Open Letter to Phil Hope MP, Minister for the Third Sector

Dear Mr Hope,

I raised a question at the recent Westminster Briefing concerning the funding of training for volunteer managers.  Comparing the £4m intended to cover training for both volunteers and volunteer managers (VMs) with the amount allocated to v; I asked whether the funding for training was adequate especially as politicians and society have such high expectations of the voluntary sector.

Your answer, quite rightly stated that £4m is a considerable sum although everyone would like it to be more.  You went on to say that Train to Gain is a demand led funding stream that could yield hundreds of millions in funded training to the sector.

Cancer Research UK, the charity I work for, already accesses some T2G funding and some European funding for the provision of retail related NVQs for shop volunteers and shop managers.  I am unaware of any provision for training in volunteer management even at a basic level.  The main obstacle to accessing T2G funding for volunteer management training is that a very high proportion of volunteer managers have more than level 2 qualifications indeed degree standard is the normal level of academic education for people who manage volunteers or volunteer programs.  Most roles in volunteering seem to ask for applicants to be "educated to degree standard".  The fact that many VMs will have been educated beyond level 2 does not mean that they automatically have the skills required to manage volunteers.

Volunteer management is an underappreciated and under recognised profession struggling to establish itself as a group with a separate and unique skill set.  If we are to make inroads into the objectives being set for volunteers to achieve, the people who recruit, motivate and manage them will need to develop their skills and work towards a relevant and accredited level of achievement.  As a very large proportion of us work for charities, NfPs, etc. we do not have access to adequate funding for professional development from our organisations.

Volunteer managers work with people of all ages and ethnicities, disabled people, ex offenders, unemployed and homeless people, all of whom are supported by government but the funding of development and training for volunteer mangers who work with these groups, as well as all other sections of society, does not seem to be available from any source.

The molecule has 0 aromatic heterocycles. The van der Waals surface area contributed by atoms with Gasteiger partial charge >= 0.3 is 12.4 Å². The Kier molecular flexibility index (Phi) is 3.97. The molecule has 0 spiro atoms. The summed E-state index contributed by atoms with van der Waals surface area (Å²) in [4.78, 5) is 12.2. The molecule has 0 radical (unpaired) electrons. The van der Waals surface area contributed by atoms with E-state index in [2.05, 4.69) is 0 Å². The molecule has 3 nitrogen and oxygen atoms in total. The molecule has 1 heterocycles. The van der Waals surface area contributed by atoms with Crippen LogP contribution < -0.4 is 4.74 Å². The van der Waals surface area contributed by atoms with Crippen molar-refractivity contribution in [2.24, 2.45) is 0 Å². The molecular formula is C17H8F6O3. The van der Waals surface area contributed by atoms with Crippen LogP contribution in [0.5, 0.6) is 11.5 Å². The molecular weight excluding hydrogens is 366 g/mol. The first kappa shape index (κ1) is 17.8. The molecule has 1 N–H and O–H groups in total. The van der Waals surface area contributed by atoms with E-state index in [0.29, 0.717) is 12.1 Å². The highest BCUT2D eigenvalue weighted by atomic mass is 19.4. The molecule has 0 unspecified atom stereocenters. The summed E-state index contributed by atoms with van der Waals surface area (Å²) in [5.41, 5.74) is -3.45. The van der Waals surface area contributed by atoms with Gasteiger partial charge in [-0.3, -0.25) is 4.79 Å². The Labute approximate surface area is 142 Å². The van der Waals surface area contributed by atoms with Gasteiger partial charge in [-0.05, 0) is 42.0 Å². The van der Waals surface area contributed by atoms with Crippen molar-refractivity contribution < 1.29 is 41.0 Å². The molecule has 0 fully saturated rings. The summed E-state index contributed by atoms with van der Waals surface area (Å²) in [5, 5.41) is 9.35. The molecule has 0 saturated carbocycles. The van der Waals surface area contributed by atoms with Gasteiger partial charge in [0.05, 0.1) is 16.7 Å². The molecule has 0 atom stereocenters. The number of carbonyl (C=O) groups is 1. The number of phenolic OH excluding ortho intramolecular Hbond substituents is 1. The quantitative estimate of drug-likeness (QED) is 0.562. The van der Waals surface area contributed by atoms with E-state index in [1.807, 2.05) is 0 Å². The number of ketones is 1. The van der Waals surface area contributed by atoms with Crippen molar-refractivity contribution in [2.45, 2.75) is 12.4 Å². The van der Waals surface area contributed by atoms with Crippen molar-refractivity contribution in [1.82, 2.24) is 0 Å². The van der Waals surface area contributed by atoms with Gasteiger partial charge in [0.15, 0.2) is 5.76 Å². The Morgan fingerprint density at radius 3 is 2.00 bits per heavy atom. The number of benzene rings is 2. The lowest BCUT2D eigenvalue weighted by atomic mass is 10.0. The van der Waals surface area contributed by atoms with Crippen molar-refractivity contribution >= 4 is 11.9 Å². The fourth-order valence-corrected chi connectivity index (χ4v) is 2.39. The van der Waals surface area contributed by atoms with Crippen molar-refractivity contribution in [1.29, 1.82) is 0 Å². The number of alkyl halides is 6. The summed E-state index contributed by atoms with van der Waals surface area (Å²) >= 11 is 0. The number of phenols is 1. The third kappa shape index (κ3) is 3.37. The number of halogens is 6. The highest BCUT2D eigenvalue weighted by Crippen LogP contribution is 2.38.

Best regards,

Steve Gee

Director – Association of Volunteer Managers
Volunteer Development Manager – Cancer Research UK

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3 thoughts on “Open Letter to Phil Hope MP, Minister for the Third Sector

  1. Steve.

    A cracking letter, well done.

    If you want me to publish this on UKVPMs then I am happy to do so. Also, if you’d like this circulated within VE and/or to our membership (in line with the new AVM/VE memorandum of understanding) then I’m happy to arrange that as well.

    Rob

    Rob Jackson
    Founder and moderator
    UKVPMs
    http://groups.yahoo.com/group/UKVPMs/

  2. I agree, it is a very good letter with some very good points. Another issue arising, however, is just why “educated to degree level” should be an essential criteria for volunteer management posts. I have 15 years experience of working in the voluntary sector, and am very proud of my achievements in that time. But I don’t have a degree as I never went to university (my choice). I would have less of a problem with this if the requirement was for a “relevant degree or equivalent qualifications”, although having seen some of the content of one such qualification I remain unconvinced of their value (not that I think they have no value, but maybe not as much value as some seem to believe). One fairly insidious conclusion which could be drawn from this is that it is simply a means of keeping the middle-upper echelons of the voluntary sector middle class. I would think, and hope, this wasn’t the case. But I cannot think of any other valid explanation.

    As Steve says in his letter, “The fact that many VMs will have been educated beyond level 2 does not mean that they automatically have the skills required to manage volunteers”. Equally, the fact that many are not educated beyond level 2 does not mean that they do not have the skills required to manage volunteers.

  3. In the main I tend to agree with Peter on this one, but would add that unfortunately if we are to be seen by non VM’s as being equal to those who manage paid staff, then we need to mirror the qualification expectations of paid staff managers; even though in reality we (VM’s) know that often we often manage people far more effectively than our paid staff counterparts, and with far less resources, access to training etc.

    There is often a great deal of snobbery and elitism from those who manage paid staff, but to those “managers” I would ask this question.

    How long would YOU retain your staff if you took their pay packet away tomorrow?

    Like Peter I have do not have degree, unlike Peter this was not my choice, but down to circumstances at the time; ironically perhaps, because I didn’t do a degree, what I feel I have got is a wealth of first hand field experience and positive feedback, from real volunteers not text book examples.

    And finally: One quality that many VM’s possess which “others” often don’t and you can’t get a degree in as far as I am aware, is common sense!

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